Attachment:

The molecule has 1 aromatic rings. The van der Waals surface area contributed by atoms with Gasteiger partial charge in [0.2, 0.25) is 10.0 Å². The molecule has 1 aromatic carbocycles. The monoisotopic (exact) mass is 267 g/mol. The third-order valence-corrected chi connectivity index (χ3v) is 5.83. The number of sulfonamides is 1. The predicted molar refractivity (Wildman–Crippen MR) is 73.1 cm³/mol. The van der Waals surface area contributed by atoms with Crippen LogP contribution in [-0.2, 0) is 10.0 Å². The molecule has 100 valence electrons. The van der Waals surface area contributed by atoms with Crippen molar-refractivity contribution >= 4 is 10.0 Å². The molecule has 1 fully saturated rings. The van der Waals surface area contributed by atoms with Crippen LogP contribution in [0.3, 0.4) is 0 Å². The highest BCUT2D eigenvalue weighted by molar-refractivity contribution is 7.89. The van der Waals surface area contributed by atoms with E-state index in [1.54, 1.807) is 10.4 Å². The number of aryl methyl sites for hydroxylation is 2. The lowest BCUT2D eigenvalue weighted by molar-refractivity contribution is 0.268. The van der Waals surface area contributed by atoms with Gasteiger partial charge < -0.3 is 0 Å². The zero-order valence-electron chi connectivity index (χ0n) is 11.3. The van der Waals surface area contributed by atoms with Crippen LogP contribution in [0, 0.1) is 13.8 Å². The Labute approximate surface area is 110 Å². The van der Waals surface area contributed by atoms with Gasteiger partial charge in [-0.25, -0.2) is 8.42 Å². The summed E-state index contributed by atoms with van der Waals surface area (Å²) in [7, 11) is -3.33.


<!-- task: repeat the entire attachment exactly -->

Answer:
The molecule has 1 aromatic rings. The van der Waals surface area contributed by atoms with Gasteiger partial charge in [0.2, 0.25) is 10.0 Å². The molecule has 1 aromatic carbocycles. The monoisotopic (exact) mass is 267 g/mol. The third-order valence-corrected chi connectivity index (χ3v) is 5.83. The number of sulfonamides is 1. The predicted molar refractivity (Wildman–Crippen MR) is 73.1 cm³/mol. The van der Waals surface area contributed by atoms with Crippen LogP contribution in [-0.2, 0) is 10.0 Å². The molecule has 100 valence electrons. The van der Waals surface area contributed by atoms with Crippen molar-refractivity contribution >= 4 is 10.0 Å². The molecule has 1 fully saturated rings. The van der Waals surface area contributed by atoms with Crippen LogP contribution in [0.3, 0.4) is 0 Å². The highest BCUT2D eigenvalue weighted by molar-refractivity contribution is 7.89. The van der Waals surface area contributed by atoms with E-state index in [1.54, 1.807) is 10.4 Å². The number of aryl methyl sites for hydroxylation is 2. The lowest BCUT2D eigenvalue weighted by molar-refractivity contribution is 0.268. The van der Waals surface area contributed by atoms with Gasteiger partial charge < -0.3 is 0 Å². The zero-order valence-electron chi connectivity index (χ0n) is 11.3. The van der Waals surface area contributed by atoms with Crippen LogP contribution in [0, 0.1) is 13.8 Å². The Labute approximate surface area is 110 Å². The van der Waals surface area contributed by atoms with Gasteiger partial charge in [-0.25, -0.2) is 8.42 Å². The summed E-state index contributed by atoms with van der Waals surface area (Å²) in [7, 11) is -3.33.